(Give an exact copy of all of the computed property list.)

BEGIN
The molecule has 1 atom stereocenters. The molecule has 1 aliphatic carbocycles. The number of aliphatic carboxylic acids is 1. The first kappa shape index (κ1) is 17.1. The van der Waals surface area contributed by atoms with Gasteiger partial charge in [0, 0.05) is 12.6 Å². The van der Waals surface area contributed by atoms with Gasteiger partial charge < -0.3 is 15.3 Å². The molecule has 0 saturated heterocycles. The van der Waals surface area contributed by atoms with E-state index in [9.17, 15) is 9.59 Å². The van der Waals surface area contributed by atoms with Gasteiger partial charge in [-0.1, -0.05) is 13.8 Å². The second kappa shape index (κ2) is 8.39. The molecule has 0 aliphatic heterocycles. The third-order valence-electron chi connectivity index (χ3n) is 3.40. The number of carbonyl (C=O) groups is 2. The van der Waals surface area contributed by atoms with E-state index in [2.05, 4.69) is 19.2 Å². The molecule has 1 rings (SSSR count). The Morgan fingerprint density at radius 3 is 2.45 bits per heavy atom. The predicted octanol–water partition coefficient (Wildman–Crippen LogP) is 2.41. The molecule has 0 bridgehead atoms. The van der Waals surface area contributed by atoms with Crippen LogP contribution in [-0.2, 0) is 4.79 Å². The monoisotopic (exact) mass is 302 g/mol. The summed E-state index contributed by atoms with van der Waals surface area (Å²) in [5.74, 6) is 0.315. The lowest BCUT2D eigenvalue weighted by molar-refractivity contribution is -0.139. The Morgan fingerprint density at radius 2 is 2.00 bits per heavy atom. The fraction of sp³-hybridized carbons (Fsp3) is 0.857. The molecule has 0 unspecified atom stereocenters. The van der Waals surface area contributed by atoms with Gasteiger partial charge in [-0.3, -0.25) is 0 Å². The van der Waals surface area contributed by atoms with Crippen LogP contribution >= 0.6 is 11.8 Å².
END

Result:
The molecule has 1 atom stereocenters. The molecule has 1 aliphatic carbocycles. The number of aliphatic carboxylic acids is 1. The first kappa shape index (κ1) is 17.1. The van der Waals surface area contributed by atoms with Gasteiger partial charge in [0, 0.05) is 12.6 Å². The van der Waals surface area contributed by atoms with Gasteiger partial charge < -0.3 is 15.3 Å². The molecule has 0 saturated heterocycles. The van der Waals surface area contributed by atoms with E-state index in [9.17, 15) is 9.59 Å². The van der Waals surface area contributed by atoms with Gasteiger partial charge in [-0.1, -0.05) is 13.8 Å². The second kappa shape index (κ2) is 8.39. The molecule has 0 aliphatic heterocycles. The third-order valence-electron chi connectivity index (χ3n) is 3.40. The number of carbonyl (C=O) groups is 2. The van der Waals surface area contributed by atoms with E-state index in [2.05, 4.69) is 19.2 Å². The molecule has 1 rings (SSSR count). The Morgan fingerprint density at radius 3 is 2.45 bits per heavy atom. The predicted octanol–water partition coefficient (Wildman–Crippen LogP) is 2.41. The molecule has 0 bridgehead atoms. The van der Waals surface area contributed by atoms with Crippen LogP contribution in [-0.2, 0) is 4.79 Å². The monoisotopic (exact) mass is 302 g/mol. The summed E-state index contributed by atoms with van der Waals surface area (Å²) in [5.74, 6) is 0.315. The lowest BCUT2D eigenvalue weighted by molar-refractivity contribution is -0.139. The Morgan fingerprint density at radius 2 is 2.00 bits per heavy atom. The fraction of sp³-hybridized carbons (Fsp3) is 0.857. The molecule has 0 unspecified atom stereocenters. The van der Waals surface area contributed by atoms with Gasteiger partial charge in [-0.3, -0.25) is 0 Å². The van der Waals surface area contributed by atoms with Crippen LogP contribution >= 0.6 is 11.8 Å².